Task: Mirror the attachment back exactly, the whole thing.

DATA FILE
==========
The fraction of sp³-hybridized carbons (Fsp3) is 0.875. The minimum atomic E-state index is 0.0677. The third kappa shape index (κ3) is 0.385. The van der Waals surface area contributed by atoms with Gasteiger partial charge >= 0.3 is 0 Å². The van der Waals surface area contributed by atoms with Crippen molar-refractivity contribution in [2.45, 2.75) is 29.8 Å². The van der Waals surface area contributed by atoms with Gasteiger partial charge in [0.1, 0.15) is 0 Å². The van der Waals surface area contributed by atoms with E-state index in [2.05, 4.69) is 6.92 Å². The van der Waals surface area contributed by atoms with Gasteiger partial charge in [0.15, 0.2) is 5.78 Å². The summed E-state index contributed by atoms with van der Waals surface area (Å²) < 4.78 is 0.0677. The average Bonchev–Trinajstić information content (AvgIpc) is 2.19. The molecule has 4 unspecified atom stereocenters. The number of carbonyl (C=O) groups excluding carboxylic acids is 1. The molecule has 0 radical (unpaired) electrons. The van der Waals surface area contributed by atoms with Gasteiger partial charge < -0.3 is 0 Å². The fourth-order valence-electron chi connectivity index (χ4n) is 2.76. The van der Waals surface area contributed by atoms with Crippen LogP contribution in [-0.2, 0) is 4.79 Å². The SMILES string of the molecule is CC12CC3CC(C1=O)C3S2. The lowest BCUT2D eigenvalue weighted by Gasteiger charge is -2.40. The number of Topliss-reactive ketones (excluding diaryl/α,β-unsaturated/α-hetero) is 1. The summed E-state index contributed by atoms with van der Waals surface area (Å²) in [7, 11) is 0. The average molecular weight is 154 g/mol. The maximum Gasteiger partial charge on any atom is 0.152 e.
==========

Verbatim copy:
The fraction of sp³-hybridized carbons (Fsp3) is 0.875. The minimum atomic E-state index is 0.0677. The third kappa shape index (κ3) is 0.385. The van der Waals surface area contributed by atoms with Gasteiger partial charge >= 0.3 is 0 Å². The van der Waals surface area contributed by atoms with Crippen molar-refractivity contribution in [2.45, 2.75) is 29.8 Å². The van der Waals surface area contributed by atoms with Gasteiger partial charge in [0.1, 0.15) is 0 Å². The van der Waals surface area contributed by atoms with E-state index in [2.05, 4.69) is 6.92 Å². The van der Waals surface area contributed by atoms with Gasteiger partial charge in [0.15, 0.2) is 5.78 Å². The summed E-state index contributed by atoms with van der Waals surface area (Å²) < 4.78 is 0.0677. The average Bonchev–Trinajstić information content (AvgIpc) is 2.19. The molecule has 4 unspecified atom stereocenters. The number of carbonyl (C=O) groups excluding carboxylic acids is 1. The molecule has 0 radical (unpaired) electrons. The van der Waals surface area contributed by atoms with Gasteiger partial charge < -0.3 is 0 Å². The fourth-order valence-electron chi connectivity index (χ4n) is 2.76. The van der Waals surface area contributed by atoms with Crippen LogP contribution in [-0.2, 0) is 4.79 Å². The SMILES string of the molecule is CC12CC3CC(C1=O)C3S2. The lowest BCUT2D eigenvalue weighted by Gasteiger charge is -2.40. The number of Topliss-reactive ketones (excluding diaryl/α,β-unsaturated/α-hetero) is 1. The summed E-state index contributed by atoms with van der Waals surface area (Å²) in [7, 11) is 0. The average molecular weight is 154 g/mol. The maximum Gasteiger partial charge on any atom is 0.152 e.